Addressing homelessness in the city

Nearly a year ago, in September 2020, the Right to Housing Toronto (R2HTO) provided the City with a set of rights-based recommendations to uphold its commitment to realize the right to housing for all residents living in encampments.

Since the COVID-19 pandemic began, encampments have increased across the city, many of which are as a result of unsafe conditions in shelters and the lack of access to adequate and affordable homes.  

Ahead of Toronto City Council’s meeting on June 8 and 9, 2021, R2HTO joined 20 organizations and groups who signed a joint statement urging the City to act in compliance with human rights legislation at the provincial, national, and international levels by enacting a rights-based approach to engage with encampment residents and people experiencing homelessness.

At the Council meeting, Councillor Mike Layton introduced a motion asking for the City to reiterate its commitment to a human rights approach to housing for those experiencing homelessness, as well as to ensure that City staff develop and implement a response that is consistent with the Jury’s recommendations from the Faulkner Inquest, as it specifically relates to the health and safety of those living in encampments. The motion passed with near unanimous support, which was a welcome development and is a crucial approach to addressing the housing and homelessness crisis in Toronto.

A core aspect of a rights-based approach to addressing serious human rights issues like homelessness is to meaningfully engage impacted communities. At this same council meeting, Councillor Layton’s introduced a motion to meaningfully engage encampment residents and people with lived experience of homelessness in developing a strategy to provide them with housing opportunities. Unfortunately, this motion failed to gain support from a majority of City Councillors.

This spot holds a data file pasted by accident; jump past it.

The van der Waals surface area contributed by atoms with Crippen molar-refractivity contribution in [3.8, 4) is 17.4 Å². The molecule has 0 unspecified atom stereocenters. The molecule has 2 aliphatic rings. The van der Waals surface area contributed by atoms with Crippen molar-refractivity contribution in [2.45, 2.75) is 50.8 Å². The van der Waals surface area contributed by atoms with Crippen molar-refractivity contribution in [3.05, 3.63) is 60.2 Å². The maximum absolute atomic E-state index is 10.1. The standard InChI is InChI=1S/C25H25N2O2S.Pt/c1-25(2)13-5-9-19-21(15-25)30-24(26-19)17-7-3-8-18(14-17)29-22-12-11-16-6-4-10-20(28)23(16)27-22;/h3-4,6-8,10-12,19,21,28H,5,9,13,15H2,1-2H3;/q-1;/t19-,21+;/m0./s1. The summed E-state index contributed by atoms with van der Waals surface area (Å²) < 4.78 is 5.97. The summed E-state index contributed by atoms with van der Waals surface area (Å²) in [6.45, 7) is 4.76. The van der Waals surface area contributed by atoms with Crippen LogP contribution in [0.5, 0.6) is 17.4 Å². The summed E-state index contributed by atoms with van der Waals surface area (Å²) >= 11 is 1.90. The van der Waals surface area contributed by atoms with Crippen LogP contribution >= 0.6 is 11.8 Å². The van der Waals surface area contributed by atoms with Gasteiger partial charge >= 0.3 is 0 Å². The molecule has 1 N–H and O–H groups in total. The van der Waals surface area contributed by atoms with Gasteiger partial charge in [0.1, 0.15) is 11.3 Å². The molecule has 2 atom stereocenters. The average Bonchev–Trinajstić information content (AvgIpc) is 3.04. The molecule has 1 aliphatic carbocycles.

On July 21, following the City’s clearing of several encampments, advocates including R2HTO once again urged the City to take a rights-based approach by consulting encampment residents in their efforts to find them adequate and safe housing. We supported a set of rights-based recommendations laid out in A Path Forward which was presented to Mayor John Tory.

We will continue to urge the City to address homelessness by upholding its obligations and implementing rights-based recommendations in all areas of its housing policies and practices.